Two Soft-Paste Sèvres Porcelain Trays probably from Louis XV’s Fontainbleau service, 1763

With the factory mark in blue enclosing the date letter K for 1763.

Louis XV’s special service with monochome pink decoration made for his use at the Château of Fontainebleau was first supplied through the Parisian marchand-mercier Lazare Duvaux in 1758 [Peters 58-1].  Peters has noted that by 1782 much of this service was in household use at the Château of Versailles.

Supplements were supplied from 1763, directly to the King [Peters 63-2].  The original delivery included no plateaux Bourets of this shape,  but there were four in the 1763 delivery and these two have the date letter for that year.  They were sold to the King for 24 livres each, the same price as a plate in that year.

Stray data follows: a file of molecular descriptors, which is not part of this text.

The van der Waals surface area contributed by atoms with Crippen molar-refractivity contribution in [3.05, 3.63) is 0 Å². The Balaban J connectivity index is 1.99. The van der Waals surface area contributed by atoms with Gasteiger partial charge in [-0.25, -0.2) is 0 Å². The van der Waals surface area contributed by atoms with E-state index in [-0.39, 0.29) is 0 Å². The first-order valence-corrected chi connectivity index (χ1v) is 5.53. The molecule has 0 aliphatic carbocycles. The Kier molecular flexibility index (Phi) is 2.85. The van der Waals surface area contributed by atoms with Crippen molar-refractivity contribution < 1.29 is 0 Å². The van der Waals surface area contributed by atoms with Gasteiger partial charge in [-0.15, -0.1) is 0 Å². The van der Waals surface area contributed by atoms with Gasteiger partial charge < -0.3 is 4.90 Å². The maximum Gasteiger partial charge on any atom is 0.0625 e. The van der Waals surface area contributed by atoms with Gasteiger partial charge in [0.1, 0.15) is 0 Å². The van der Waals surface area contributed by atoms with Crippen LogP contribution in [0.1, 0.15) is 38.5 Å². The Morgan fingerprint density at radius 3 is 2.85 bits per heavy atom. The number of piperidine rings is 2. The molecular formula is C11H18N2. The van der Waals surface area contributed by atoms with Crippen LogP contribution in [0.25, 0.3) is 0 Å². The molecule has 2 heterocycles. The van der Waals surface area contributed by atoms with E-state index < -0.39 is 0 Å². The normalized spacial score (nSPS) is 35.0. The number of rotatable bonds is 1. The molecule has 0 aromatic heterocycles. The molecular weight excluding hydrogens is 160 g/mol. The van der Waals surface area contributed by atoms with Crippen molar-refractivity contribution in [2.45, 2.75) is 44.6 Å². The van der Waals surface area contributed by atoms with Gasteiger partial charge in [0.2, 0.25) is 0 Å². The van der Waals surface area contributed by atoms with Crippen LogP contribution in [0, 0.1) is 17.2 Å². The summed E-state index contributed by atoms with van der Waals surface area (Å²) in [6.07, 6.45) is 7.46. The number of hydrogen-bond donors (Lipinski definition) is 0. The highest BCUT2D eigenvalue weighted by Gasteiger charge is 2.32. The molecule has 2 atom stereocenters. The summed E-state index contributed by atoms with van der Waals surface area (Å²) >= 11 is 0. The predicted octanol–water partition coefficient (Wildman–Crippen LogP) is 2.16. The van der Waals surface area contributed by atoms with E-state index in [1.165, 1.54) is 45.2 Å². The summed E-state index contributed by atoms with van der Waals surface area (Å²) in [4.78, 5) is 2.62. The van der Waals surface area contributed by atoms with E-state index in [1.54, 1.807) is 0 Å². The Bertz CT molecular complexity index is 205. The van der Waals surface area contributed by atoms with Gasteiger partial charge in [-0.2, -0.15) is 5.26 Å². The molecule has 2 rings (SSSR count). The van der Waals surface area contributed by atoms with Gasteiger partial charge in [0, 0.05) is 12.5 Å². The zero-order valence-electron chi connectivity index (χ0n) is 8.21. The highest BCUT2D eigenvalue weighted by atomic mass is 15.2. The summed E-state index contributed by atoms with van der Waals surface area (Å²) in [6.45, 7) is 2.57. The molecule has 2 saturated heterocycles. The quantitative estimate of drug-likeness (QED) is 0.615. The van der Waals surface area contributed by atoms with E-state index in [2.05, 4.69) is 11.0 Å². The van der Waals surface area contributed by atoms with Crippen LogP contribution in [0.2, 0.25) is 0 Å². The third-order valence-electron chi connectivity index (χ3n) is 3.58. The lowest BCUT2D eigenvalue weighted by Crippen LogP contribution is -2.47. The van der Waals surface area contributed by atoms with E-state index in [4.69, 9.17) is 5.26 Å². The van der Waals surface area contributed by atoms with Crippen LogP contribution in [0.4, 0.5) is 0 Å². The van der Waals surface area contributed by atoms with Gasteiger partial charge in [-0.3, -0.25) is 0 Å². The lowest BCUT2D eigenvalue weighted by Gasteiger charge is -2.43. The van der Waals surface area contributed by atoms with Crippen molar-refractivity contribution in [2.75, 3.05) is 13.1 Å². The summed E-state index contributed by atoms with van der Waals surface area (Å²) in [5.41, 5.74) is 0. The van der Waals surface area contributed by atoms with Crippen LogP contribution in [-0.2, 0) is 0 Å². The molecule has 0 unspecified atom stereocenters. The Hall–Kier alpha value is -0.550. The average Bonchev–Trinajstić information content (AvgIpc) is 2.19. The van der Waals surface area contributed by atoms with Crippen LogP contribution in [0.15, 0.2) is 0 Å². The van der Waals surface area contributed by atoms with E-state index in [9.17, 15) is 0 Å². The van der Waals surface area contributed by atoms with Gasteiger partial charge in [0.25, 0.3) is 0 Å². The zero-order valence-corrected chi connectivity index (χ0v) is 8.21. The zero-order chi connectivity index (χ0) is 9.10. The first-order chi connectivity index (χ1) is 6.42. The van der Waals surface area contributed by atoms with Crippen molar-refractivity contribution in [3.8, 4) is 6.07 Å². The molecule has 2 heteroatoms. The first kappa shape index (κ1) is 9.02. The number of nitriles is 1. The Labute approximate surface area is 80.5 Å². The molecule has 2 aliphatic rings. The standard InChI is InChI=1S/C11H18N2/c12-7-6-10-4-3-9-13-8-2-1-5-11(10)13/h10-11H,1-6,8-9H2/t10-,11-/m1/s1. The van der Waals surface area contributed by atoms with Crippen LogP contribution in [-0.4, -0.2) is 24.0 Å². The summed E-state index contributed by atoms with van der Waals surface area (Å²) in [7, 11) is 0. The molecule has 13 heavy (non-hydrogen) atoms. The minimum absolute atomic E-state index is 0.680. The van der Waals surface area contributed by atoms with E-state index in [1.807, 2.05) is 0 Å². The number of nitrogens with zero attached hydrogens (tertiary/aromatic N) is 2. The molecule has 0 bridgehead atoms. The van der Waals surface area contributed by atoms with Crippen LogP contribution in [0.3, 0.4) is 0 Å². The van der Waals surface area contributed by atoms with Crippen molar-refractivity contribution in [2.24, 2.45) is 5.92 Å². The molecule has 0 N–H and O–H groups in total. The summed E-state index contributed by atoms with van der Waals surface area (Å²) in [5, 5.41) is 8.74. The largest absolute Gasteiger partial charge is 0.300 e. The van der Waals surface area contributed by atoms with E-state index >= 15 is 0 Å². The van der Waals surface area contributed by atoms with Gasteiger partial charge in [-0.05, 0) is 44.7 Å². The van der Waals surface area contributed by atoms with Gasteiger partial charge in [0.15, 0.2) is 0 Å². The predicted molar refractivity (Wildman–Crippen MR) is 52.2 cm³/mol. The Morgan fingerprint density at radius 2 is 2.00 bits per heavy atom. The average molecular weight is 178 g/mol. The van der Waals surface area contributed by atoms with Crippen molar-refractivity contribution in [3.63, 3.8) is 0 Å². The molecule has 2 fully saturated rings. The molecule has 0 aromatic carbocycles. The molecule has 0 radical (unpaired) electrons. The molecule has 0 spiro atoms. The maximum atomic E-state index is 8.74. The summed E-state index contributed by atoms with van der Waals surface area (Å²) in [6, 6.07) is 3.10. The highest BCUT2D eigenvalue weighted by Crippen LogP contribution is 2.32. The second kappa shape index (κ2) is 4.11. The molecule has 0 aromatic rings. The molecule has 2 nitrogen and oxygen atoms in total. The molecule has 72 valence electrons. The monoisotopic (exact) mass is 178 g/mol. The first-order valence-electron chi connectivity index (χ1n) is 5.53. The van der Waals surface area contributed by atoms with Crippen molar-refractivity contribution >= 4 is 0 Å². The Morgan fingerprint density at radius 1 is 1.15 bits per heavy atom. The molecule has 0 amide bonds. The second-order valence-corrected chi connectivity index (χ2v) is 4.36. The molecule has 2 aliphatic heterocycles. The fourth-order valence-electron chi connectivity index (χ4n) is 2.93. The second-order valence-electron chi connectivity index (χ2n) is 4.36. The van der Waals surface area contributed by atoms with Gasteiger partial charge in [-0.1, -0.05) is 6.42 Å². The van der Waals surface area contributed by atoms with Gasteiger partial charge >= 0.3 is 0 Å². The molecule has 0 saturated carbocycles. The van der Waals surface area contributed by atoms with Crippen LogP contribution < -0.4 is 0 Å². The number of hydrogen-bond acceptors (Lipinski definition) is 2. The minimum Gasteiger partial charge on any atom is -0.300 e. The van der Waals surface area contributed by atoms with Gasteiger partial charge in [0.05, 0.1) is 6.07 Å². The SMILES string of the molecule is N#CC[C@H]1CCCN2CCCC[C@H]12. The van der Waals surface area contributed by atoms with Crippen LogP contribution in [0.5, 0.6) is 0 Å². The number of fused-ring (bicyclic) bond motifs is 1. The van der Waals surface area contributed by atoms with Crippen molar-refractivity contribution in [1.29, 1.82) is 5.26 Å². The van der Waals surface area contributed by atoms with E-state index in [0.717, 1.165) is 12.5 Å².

More plateux Bourets were supplied for this service in subsequent years – 2 in 1768; 2 in 1769; 4 in 1770; 1 in 1773; 2 in 1778

None of dated 1763 form part of the substantial group of pieces now at Fontainebleau, though there are examples from later supplements including one dated 1770 which has the pattern of interlaced Ls, the King’s symbol, in the decorative scheme.  This is a feature of much but not all of the service.

There are two un-dated examples of this shape in a British private collection.

The plateau Bouret was sometimes used as the tray for a tea service, but because there were several in this service, they were surely intended for use presenting food at the table.

 

Each: Height 2.6cm
Width 21.5cm

11439

£ 12,000 each

 

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